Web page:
In first person: K. Viswanath

‘Change cannot be at the cost of values’

Print edition : October 18, 2013

K. Viswanath. Photo: K. Gajendran

Somayajulu in "Sankarabharanam".

100 years of Indian Cinema

EVERY time a mediaperson meets me, his/her first question is: “What makes your films so everlasting?” My reply is almost always the same: chemistry is what it’s all about for a film to be eternal. It only shows that people respect and revere culture and tradition; that despite Westernisation, they still love being Indian, being Telugu.

I am enjoying the evening of my life and I have no regrets. People still recognise me as so-and-so. Fans celebrated 33 years of Sankarabharanam and 25 years of Swarnakamalam. When analysts, columnists and critics speak of Telugu cinema, they still adopt the “Before Sankarabharanam and after Sankarabharanam” yardstick. What more can I ask for?

I am basically very conservative—of conservative principles—and have always upheld our culture, language, music and tradition, and I believe in our values. Yes, there’s been a lot of modernisation, Westernisation and metamorphosis. Do I accept these? Yes. Any change has to be in accordance with the requirements of time. We need to accept it all as welcome but not very healthy in a broad sense. Not at the cost of our values.

Take all my Telugu films— Siri Siri Muvva, Seetamaalakshmi, Sankarabharanam, Swathi Muthyam, Swarnakamalam, Sagara Sangamam or any of all my three-dozen-odd Telugu films made in the past four decades—they have the same, strong thread going through them, with the technical aspects, be it the music or the camera, driving them to the threshold of showcasing the scenes as unforgettable experiences of the five senses.

What do I aim for? What’s my ultimate objective? “I am K. Viswanath”, a name given by my parents. I want to live it. Everything else comes later in life. I should be able to uphold my name and further, most importantly, see to it that I do not tarnish my reputation. That should be every film-maker’s aim. Even as an acclaimed person, I shall not be excused for a bad product. It’s difficult to retain that goodwill.

Enough about myself. Coming to Indian cinema, people ask me why it has not truly gone global or attracted the international spotlight, except of course, until recently. Yes, I do agree that S.S. Rajamouli’s Eega probably made up for all that we lost; that is, if we agree we have lost out on time and fame. But I do not agree with this school of thought.

We have all seen and lived with stalwarts like L.V. Prasad, with whom I have worked as a sound engineer in the initial days of my career. There is Vasan and there are artists like Nagaiah, Kannamba, who believed, like the artists in the good old days, in doing everything they were expected to—deliver their dialogues, cry, show anger, sing, dance and fight when they were supposed to—in the movies.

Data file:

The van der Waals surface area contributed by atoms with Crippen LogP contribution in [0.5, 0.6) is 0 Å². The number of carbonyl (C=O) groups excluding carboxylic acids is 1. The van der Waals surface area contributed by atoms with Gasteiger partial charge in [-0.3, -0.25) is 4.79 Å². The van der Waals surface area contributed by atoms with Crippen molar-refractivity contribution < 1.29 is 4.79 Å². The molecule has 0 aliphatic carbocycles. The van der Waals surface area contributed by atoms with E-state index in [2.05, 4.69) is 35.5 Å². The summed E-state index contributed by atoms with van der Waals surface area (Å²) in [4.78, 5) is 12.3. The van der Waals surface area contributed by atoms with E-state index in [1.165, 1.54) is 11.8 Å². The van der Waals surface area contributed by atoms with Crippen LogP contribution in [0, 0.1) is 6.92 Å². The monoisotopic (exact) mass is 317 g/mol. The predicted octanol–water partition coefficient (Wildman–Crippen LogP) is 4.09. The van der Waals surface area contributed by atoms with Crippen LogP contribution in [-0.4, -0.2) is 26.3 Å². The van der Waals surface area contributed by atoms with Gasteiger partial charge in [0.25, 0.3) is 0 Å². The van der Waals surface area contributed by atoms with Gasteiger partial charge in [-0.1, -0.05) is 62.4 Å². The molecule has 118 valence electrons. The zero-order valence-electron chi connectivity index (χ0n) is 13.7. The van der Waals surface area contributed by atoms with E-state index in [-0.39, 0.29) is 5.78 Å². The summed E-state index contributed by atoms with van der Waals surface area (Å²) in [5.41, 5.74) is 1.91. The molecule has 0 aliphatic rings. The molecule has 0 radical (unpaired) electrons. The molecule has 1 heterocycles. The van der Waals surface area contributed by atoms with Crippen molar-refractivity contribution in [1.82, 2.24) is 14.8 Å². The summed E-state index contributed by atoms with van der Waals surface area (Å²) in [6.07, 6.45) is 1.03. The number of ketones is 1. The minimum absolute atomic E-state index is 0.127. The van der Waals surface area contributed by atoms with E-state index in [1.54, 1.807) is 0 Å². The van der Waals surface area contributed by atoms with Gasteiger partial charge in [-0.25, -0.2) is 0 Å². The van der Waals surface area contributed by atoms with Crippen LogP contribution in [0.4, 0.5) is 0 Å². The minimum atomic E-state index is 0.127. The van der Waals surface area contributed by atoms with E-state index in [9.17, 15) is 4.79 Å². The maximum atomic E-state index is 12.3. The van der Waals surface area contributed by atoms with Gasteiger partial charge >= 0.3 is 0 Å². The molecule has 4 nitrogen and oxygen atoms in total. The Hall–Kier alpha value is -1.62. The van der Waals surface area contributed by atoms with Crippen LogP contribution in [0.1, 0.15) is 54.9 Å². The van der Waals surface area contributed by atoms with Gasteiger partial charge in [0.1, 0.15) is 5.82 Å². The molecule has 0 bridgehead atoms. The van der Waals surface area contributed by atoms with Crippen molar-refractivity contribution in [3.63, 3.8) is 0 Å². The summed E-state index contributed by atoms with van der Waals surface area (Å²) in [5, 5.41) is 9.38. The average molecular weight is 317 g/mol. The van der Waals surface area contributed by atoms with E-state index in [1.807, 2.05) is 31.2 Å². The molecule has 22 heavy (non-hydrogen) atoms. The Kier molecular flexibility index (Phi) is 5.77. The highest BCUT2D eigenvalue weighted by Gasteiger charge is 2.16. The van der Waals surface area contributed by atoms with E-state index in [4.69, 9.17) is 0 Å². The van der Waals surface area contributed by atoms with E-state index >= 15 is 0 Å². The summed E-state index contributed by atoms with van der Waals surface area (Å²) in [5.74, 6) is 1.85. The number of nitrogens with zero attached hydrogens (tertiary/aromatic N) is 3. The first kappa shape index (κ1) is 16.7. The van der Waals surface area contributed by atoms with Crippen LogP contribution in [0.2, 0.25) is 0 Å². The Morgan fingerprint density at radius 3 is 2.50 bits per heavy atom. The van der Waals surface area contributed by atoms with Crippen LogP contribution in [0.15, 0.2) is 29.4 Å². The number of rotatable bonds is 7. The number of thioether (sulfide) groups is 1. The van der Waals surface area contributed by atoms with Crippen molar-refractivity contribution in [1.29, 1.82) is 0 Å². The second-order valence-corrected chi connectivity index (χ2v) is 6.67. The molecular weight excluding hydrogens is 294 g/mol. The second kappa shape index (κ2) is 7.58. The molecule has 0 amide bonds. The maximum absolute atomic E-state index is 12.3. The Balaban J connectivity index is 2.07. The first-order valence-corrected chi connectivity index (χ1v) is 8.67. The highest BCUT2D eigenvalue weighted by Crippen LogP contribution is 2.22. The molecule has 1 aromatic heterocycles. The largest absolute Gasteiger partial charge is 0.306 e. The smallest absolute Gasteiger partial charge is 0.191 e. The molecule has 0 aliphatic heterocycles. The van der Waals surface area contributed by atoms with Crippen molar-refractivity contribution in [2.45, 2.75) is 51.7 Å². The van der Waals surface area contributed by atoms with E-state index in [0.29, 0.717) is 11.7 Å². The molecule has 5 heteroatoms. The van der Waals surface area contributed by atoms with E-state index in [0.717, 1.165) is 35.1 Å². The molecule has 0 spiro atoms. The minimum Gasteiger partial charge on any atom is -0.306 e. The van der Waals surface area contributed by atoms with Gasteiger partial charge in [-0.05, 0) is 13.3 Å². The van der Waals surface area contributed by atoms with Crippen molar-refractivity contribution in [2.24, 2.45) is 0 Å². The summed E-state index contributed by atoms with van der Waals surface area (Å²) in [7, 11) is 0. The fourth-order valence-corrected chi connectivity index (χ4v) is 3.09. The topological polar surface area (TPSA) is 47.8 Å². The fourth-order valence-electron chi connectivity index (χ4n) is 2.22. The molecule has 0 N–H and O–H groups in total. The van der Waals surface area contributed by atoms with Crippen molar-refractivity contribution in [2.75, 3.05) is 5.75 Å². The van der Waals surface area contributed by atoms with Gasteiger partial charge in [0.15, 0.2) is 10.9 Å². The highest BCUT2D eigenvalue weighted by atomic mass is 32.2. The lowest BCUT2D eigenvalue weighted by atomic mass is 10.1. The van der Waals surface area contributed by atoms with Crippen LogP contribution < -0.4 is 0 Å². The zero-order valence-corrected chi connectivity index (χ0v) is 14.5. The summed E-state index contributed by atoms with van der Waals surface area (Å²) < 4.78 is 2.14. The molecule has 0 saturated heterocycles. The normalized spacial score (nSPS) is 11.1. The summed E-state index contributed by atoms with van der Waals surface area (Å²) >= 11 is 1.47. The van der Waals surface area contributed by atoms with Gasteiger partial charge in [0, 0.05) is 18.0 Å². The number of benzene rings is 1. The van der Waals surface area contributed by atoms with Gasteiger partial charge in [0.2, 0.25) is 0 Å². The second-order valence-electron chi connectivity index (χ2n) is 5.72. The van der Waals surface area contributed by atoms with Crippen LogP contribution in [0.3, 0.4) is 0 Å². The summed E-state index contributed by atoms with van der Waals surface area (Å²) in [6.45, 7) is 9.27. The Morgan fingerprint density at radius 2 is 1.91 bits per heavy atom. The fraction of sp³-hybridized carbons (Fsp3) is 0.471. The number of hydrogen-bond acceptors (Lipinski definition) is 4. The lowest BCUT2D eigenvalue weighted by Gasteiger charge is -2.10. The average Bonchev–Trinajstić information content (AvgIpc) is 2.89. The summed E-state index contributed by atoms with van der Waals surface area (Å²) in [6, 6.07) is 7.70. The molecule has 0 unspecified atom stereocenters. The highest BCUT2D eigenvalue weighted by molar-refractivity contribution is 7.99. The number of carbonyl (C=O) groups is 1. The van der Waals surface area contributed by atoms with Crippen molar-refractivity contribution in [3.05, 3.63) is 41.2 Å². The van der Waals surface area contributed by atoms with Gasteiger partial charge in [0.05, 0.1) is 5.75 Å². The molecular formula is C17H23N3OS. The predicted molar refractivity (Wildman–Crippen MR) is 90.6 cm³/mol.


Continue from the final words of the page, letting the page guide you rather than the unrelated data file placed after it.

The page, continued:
That was the beginning of film-making. Now, someone else delivers the dialogue, someone does the stunts, fights for you. But, as they say, life is evolving and like a cobra shedding its skin, one by one, the multilayered skin of talent has been shed. I am not belittling the capability or capacity of artistes but only of the changes that were brought on by time.

I believe that Indian films are all about us: our culture, language, people and tradition. We have been so preoccupied with being creative for ourselves, by ourselves, that we simply haven’t thought of appreciation in the global arena. We probably always had one objective only riding uppermost in our minds: what do we tell our children, what do we leave for them?

In Indian cinema, nothing is impossible. Everything is material for poetry, said the great Sri Sri and anything can be made entertaining and watchable. However, there is no formula for success. It’s not algebra or trigonometry, and we just think there is a formula because we have to hold on to something, according to K.V. Reddy, who made films for Nagi Reddy.

The multimedia explosion, the technology that we Telugus are becoming known to adopt and adapt, has definitely made an impact on Indian cinema, and internationally too, we are making our presence felt. What else can I say, as our cinema takes the turn, after 100 years?

As told to Suresh Krishnamoorthy

A letter from the Editor


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